Just about every adult in Tampa Bay spent, on average, 15 hours last week listening to the radio. As a matter of fact, more people tuned-in to their favorite Tampa radio station than watched TV; read a newspaper, or logged-on to Pandora and Spotify.
"Sure," a St. Petersburg small business owner says. "People are still tuning-in to local radio stations, but do they switch stations when my commercial comes on?"
Not to worry. Unlike TV, which makes avoiding commercials a breeze, there is no ad-skipping technology for radio. As a result, a study by Nielsen reveals that 93% of radio listeners stick around for the ads.
This raises the question: Consumers are not button-pushing during radio commercials, but are they paying attention to the content of the advertising? Research says YES.
A study conducted by Dial Report, a company that measures advertising attribution, revealed that retail traffic was 22% higher among consumers who were exposed to a business's radio commercials.
These results varied by product category, but in all cases, radio advertising had a dramatic effect on in-store foot traffic.
According to research by Sequent Partners, radio advertising created a 29% increase in online search activity for the product categories and brands that were involved in the study.
The study measured the website visitation increases generated by 2100 local radio ads across six different product categories. The results were definitive. Radio drove listeners to the web for more information.
The study first looked at the number of Google searches that typically occur for the subject product category and brands. This information creates a baseline of pre-radio expectations.
Next, search activity was measured for the times when radio advertising occurred for the subject categories and brands. The results were overlaid on the baseline.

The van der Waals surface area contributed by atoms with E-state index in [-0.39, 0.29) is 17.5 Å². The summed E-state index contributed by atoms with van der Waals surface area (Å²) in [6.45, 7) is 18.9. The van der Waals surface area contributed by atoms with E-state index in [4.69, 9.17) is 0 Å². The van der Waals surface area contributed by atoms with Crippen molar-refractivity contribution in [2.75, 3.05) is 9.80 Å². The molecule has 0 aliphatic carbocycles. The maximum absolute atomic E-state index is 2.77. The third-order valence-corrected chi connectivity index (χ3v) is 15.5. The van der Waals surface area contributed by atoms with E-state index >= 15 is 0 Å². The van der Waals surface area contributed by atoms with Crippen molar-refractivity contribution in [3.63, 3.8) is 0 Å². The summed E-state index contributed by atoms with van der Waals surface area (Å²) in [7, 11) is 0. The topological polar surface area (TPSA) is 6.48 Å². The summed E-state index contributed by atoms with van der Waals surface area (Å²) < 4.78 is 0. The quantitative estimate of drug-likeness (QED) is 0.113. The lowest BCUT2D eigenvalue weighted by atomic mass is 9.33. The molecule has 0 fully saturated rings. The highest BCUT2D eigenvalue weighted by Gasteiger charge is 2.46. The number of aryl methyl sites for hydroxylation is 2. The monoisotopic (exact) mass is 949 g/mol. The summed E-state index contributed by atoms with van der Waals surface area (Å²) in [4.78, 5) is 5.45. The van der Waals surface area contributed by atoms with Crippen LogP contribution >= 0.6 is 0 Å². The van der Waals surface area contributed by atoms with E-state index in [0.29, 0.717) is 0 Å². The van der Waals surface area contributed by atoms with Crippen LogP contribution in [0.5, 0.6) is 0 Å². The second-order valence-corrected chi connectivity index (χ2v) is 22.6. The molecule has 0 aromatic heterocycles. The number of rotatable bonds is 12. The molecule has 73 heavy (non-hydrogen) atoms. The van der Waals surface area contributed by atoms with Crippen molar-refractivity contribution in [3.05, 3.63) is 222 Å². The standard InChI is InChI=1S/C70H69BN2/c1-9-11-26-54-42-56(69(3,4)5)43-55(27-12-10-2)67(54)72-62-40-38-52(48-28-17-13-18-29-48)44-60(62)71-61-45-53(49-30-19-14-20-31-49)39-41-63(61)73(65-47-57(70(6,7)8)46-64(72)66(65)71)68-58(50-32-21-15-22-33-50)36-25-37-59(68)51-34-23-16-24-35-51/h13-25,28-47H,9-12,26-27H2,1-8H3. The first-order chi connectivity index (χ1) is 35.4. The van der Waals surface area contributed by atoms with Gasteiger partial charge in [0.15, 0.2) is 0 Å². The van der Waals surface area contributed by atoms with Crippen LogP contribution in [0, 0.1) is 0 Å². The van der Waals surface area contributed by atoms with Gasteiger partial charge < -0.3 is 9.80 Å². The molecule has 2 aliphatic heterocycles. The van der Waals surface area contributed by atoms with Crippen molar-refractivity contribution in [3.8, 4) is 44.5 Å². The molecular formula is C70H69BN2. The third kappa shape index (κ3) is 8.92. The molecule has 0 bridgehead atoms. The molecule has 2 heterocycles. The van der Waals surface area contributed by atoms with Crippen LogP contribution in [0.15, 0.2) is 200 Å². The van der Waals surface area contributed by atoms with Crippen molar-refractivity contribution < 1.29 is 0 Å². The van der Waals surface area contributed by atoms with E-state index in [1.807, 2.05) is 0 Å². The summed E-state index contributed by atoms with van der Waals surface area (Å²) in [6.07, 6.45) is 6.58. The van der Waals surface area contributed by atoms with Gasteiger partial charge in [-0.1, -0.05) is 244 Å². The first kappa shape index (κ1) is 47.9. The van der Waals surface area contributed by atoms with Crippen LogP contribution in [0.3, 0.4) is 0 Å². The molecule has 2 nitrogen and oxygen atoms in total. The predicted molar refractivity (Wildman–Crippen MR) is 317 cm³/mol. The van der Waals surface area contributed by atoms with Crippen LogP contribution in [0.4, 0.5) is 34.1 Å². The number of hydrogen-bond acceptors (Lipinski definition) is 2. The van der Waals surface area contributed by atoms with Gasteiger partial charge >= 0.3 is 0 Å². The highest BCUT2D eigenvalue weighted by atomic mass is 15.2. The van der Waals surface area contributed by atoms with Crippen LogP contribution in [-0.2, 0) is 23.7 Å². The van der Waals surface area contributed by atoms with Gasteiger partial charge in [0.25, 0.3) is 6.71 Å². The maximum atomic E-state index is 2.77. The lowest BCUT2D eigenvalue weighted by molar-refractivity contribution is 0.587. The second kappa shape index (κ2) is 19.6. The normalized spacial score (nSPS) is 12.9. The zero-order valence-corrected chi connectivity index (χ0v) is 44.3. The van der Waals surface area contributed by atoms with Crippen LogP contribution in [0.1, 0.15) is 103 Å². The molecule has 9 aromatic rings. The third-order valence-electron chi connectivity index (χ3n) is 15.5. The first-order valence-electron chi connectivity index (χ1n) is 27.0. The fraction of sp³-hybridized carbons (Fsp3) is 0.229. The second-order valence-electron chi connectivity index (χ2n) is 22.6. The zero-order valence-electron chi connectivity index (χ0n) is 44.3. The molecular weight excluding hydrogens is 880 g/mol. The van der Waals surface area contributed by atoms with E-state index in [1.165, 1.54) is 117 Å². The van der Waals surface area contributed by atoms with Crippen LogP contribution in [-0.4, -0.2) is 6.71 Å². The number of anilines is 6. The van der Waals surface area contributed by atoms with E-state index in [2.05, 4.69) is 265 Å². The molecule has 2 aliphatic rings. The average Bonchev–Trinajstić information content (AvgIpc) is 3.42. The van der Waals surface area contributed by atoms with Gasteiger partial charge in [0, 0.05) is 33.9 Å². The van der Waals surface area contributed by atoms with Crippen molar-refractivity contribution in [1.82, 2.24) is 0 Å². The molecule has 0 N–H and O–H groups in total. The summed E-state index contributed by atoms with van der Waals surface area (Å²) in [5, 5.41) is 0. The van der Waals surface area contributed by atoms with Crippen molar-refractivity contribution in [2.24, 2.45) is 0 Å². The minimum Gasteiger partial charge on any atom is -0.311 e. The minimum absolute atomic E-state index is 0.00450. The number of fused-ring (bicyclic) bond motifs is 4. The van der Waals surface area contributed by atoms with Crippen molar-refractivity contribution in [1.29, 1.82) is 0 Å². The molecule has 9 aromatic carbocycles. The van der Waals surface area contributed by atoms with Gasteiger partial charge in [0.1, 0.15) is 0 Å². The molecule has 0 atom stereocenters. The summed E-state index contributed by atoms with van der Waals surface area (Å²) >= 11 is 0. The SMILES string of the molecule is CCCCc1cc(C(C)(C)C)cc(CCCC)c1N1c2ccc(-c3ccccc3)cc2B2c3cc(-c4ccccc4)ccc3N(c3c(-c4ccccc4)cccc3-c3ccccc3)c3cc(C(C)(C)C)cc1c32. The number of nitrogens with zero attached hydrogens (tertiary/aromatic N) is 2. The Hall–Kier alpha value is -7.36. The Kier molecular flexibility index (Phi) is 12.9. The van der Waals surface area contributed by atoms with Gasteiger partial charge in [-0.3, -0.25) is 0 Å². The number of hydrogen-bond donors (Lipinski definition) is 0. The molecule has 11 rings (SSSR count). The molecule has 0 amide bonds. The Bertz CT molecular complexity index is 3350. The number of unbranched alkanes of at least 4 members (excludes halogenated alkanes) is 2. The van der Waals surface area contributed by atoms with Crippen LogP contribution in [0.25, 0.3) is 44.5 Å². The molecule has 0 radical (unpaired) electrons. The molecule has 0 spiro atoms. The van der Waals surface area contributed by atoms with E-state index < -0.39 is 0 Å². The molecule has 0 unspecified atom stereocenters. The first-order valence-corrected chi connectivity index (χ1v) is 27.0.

The green bars above, indicate the days and time radio advertising aired. The green peaks highlight the incremental search that is attributable to radio advertising.
Most importantly, radio proved to be successful for every brand involved in the study.
- Automotive Brand: +7%
- E-Commerce Brand: +9%
- Wireless Communication: +18%
- Auto Aftermarket Retailer: +65%
- Insurance: +73%
- Jewelry: +370%
Audra Wolf has seen, first-hands, Tampa radio stations' ability to command consumers attention. She is the Manager of Field Marketing for the 252 Metro by T-Mobile stores in the Tampa Bay area. Her job is to bring customers into every single one of those retail locations.
"It's all about driving in-store foot traffic," says Ms. Wolf. "Every dime we spend is about getting people through the door and have them make a purchase. We have been very happy with the return-on-investment (ROI) we receive from our promotions on Tampa radio stations.
"We have a number of ways we track sales," she adds, "so we know our radio plan is working for us."
Ms. Wolf has been with the company since it launched in the Tampa Bay Area 14 years ago as Metro-PCS. "The telecom business is so much more competitive than it was when I started in 2005," she says. "But with the help of our radio partners, we have seen astronomical growth. What we do on Tampa radio has really helped drive that."
Golfers Respond Immediately To Commercials On Tampa Radio
"I didn't think radio advertising would work. I was not a believer," says David Perritt, Regional Operations Manager of Lakewood National Golf Club in Lakewood Ranch, Florida.
Mr. Perritt's opinion changed after he experimented with advertising on Tampa radio stations when the club first opened in January 2017.
"I have been extremely pleased with the results," he says. "The data shows just how successful radio has been working for us."
"When we started advertising on Tampa radio stations, we saw immediate results," says Mr. Perritt. "Golfers were telling us they learned about Lakewood National from our commercials."
"We notice a surge of online activity every time one of our commercials air on a Tampa Bay radio station. And when golfers come to our site, they can register to play."